Congress first passed a post office naming law in 1967, to honor former Rep. Charles Buckley of New York, a onetime chairman of the House Committee on Public Works. Over the decades, naming post offices became an increasingly popular way for federal lawmakers to commemorate celebrities and pay tribute to war veterans. The practice reached a peak under the Democratic-controlled Congress that Boehner excoriated in his AEI speech. At that point, the mention of naming post offices had become a common setup for the punch line "your tax dollars at work."
After the 2010 Republican takeover, the House Oversight and Government Reform Committee instituted a rule that the naming of post offices "shall be conducted so as to minimize the time spent on such matters by the committee and the House of Representatives." The committee also issued a Dear Colleague letter outlining stricter policies for considering the measures, which included this recommendation: "In order to efficiently utilize the time and resources of the Committee and the House, postal facility naming bills will be considered once every two or three months."
But when I recently asked Jason Chaffetz, the current chair of the Oversight Committee, about post-office-renaming bills, he seemed unaware of any push to cut back. "They don't take much time, so I'm happy to move them if they're justified and have broad local support. If they were taking up a huge amount of time or staff—but they're pretty easy," he said. (A spokesman for former Oversight Committee Chair Darrell Issa, under whom the rule and Dear Colleague letter were issued, confirmed that Issa had set stricter limits on the legislation.)
After the 2010 Republican takeover, the House Oversight and Government Reform Committee instituted a rule that the naming of post offices "shall be conducted so as to minimize the time spent on such matters by the committee and the House of Representatives."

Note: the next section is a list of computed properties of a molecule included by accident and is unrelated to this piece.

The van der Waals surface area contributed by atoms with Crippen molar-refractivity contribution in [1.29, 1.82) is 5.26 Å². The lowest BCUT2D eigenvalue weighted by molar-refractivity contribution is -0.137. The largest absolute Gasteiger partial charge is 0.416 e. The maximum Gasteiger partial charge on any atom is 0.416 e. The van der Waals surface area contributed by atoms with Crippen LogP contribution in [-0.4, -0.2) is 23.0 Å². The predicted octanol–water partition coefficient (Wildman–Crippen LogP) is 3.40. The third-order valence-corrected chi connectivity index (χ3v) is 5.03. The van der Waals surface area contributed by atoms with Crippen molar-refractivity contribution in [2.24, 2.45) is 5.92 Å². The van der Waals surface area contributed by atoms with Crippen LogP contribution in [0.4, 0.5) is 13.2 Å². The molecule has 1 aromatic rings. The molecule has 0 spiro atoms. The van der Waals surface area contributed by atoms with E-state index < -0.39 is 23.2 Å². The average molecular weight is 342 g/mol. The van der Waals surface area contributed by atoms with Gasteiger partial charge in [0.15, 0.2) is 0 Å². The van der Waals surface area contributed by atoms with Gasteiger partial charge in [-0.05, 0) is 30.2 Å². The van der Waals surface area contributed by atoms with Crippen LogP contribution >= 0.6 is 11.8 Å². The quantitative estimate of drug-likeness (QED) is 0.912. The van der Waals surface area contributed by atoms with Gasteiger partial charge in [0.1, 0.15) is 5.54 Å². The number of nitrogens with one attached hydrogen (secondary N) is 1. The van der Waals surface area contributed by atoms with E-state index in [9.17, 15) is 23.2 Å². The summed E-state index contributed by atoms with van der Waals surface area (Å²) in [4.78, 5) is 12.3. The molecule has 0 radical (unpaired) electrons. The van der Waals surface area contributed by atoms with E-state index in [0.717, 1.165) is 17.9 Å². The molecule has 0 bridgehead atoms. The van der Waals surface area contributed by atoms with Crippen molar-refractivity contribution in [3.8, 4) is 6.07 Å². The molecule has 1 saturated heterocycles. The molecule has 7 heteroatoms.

Elijah Cummings, ranking member of the committee, sounded more aware of the slowdown: "I haven't counted, but now that you mention it, I don't see that many of them any more. And I think that did come as the result of Republicans making it clear they were not necessarily welcome. In other words, they'll do them, but it's almost on the level of discouraging them." Like Chaffetz, he doesn't really see the need for a crackdown. "You know how long it takes to do a post office bill?" he asks me. "About five minutes. So, we can do more than one thing at one time."
Five minutes to pass, perhaps, but like anything on the Hill, post office bills do take work. Just to get to committee, a bill has to be backed by every member of a state's delegation. The sponsors have to submit a biography of the subject, sometimes with input from the Congressional Research Service, and ensure the post office in question can be renamed and won't be closing anytime soon. In the end, the post office gets an 11-by-14-inch plaque and an unveiling ceremony. The cost, typically between $250 and $500, is borne by the U.S. Postal Service.